BOSTON (AP) – Jonathan Papelbon will be a starter, Trot Nixon may be an opponent, and Theo Epstein is a realist.

Injuries and poor play in the second half of the season kept the Boston Red Sox out of the playoffs for the first time in Epstein’s four years as general manager. He admitted Sunday that the team needs plenty of help to get back in a tough American League.

“You can’t let the injuries mask the flaws on the team and that’s our responsibility,” he said after Boston ended the season with a 9-0 win over Baltimore in a game shortened to five innings by rain.

The starting pitching needs help, and Papelbon, an outstanding closer as a rookie this season, will move into the rotation next season, Epstein said.

Nixon, the right fielder who has spent his eight full seasons with Boston, can become a free agent and may not be asked back.

“The business of baseball will dictate that this winter,” said Epstein, who cautioned that Nixon still could return.

If Nixon is at the end of his Red Sox career after hitting .268 this season, the second lowest batting average of his career, Papelbon is at the beginning.

He was 3-1 in 17 games in 2004 and figured to be in the rotation this year. But when Keith Foulke struggled early as the closer, Papelbon jumped into that role and finished with a 4-2 record, 0.92 ERA and 35 saves in 41 chances. He didn’t pitch after Sept. 1 because of a sore right shoulder.

“Jonathan Papelbon is going to enter next spring training as a starting pitcher,” Epstein said. “We talked about letting the medical issue dictate that.”

Team medical personnel feel pitching every fifth day would lessen the strain on his shoulder, Epstein said. And the Red Sox rotation needs help.

Josh Beckett had a team-high 16 wins but a 5.01 ERA in his first season with Boston. Jon Lester is being treated for anaplastic large cell lymphoma, a type of cancer that forms in the body’s lymph system. Tim Wakefield is 40 and was 0-3 after missing nearly two months with a stress fracture in his rib cage.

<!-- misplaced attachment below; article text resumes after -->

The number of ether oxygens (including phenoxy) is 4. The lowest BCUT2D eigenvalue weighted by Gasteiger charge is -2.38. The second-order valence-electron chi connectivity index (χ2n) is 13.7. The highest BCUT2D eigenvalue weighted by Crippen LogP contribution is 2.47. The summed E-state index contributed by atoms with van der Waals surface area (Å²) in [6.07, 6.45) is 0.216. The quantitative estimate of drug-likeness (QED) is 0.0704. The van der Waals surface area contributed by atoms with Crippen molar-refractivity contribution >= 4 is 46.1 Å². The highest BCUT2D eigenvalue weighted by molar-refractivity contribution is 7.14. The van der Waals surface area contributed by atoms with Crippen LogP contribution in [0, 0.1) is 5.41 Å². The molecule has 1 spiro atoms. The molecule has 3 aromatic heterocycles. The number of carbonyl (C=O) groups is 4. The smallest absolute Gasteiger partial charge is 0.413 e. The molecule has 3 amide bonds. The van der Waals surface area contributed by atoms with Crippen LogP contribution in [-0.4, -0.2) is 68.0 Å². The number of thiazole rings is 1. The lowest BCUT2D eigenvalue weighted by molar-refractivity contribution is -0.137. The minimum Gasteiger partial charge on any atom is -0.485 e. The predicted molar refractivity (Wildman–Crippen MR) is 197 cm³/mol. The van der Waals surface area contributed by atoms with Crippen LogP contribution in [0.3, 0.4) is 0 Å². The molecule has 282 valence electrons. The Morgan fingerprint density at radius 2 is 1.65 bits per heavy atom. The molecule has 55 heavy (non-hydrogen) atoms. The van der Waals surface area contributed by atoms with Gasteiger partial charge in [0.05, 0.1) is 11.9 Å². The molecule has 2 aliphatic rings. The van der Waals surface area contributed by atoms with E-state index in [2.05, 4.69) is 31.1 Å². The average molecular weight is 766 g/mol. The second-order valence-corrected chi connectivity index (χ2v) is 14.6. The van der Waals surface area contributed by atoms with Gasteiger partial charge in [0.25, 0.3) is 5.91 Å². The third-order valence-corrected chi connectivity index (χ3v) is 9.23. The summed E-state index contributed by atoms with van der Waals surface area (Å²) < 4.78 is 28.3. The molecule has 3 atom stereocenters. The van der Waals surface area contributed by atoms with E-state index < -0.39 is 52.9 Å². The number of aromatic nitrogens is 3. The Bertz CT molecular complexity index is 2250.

Epstein said the weak bullpen needs shoring up, especially with Papelbon becoming a starter, and the team needs depth, power and production on offense after batting just .269 this season, its lowest average in five years.

“Outfield defense is probably another area of concern,” he said, although the infield defense was outstanding.

Nixon always has been a solid, aggressive fielder whose style of play manager Terry Francona admires. Francona let Nixon take the field in the top of the fifth Sunday then replaced him with David Murphy with two outs to let him run off to a standing ovation.

Francona did the same after second baseman Mark Loretta took the field at the start of the fifth and when he removed David Ortiz for pinch runner Doug Mirabelli in the fourth.

“The last thing I want to do in the middle of the game is get emotional and it’s hard not to,” Francona said. “You get very close to these players.”

Nixon actually got three standing ovations, two of them on his first two at bats.

“I can’t thank these fans enough,” he said. “I don’t know what the future’s going to hold for me.”

Neither does Loretta, who wants to return after hitting .285 and missing just seven games in his first season with Boston.

“If this was my only year in Boston,” he said, “it was great.”

AP-ES-10-01-06 2221EDT


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